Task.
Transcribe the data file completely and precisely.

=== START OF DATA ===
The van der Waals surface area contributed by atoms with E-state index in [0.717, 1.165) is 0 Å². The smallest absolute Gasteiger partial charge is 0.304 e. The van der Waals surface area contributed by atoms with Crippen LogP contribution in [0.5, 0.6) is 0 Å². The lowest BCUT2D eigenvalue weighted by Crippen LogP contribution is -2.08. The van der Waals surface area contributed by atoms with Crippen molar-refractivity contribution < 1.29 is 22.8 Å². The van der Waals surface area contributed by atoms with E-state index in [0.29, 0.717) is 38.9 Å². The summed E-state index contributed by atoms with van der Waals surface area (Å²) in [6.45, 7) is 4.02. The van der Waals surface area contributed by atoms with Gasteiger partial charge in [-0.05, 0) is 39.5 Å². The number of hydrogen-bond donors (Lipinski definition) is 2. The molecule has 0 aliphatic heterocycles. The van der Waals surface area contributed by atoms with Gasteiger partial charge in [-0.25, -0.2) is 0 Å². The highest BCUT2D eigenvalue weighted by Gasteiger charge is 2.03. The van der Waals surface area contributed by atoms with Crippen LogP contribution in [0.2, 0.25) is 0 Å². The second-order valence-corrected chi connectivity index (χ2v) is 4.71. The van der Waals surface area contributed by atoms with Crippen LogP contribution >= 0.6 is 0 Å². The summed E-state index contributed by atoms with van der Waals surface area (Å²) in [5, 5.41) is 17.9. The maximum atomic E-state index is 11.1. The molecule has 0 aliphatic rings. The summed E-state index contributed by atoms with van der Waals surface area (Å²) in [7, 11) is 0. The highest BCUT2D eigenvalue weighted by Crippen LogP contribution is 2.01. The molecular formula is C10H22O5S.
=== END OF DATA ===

The van der Waals surface area contributed by atoms with E-state index in [0.717, 1.165) is 0 Å². The smallest absolute Gasteiger partial charge is 0.304 e. The van der Waals surface area contributed by atoms with Crippen LogP contribution in [0.5, 0.6) is 0 Å². The lowest BCUT2D eigenvalue weighted by Crippen LogP contribution is -2.08. The van der Waals surface area contributed by atoms with Crippen molar-refractivity contribution < 1.29 is 22.8 Å². The van der Waals surface area contributed by atoms with E-state index in [0.29, 0.717) is 38.9 Å². The summed E-state index contributed by atoms with van der Waals surface area (Å²) in [6.45, 7) is 4.02. The van der Waals surface area contributed by atoms with Gasteiger partial charge in [-0.05, 0) is 39.5 Å². The number of hydrogen-bond donors (Lipinski definition) is 2. The molecule has 0 aliphatic heterocycles. The van der Waals surface area contributed by atoms with Gasteiger partial charge in [-0.25, -0.2) is 0 Å². The highest BCUT2D eigenvalue weighted by Gasteiger charge is 2.03. The van der Waals surface area contributed by atoms with Crippen LogP contribution in [0.2, 0.25) is 0 Å². The second-order valence-corrected chi connectivity index (χ2v) is 4.71. The van der Waals surface area contributed by atoms with Crippen LogP contribution >= 0.6 is 0 Å². The summed E-state index contributed by atoms with van der Waals surface area (Å²) in [5, 5.41) is 17.9. The maximum atomic E-state index is 11.1. The molecule has 0 aliphatic rings. The summed E-state index contributed by atoms with van der Waals surface area (Å²) in [7, 11) is 0. The highest BCUT2D eigenvalue weighted by Crippen LogP contribution is 2.01. The molecular formula is C10H22O5S.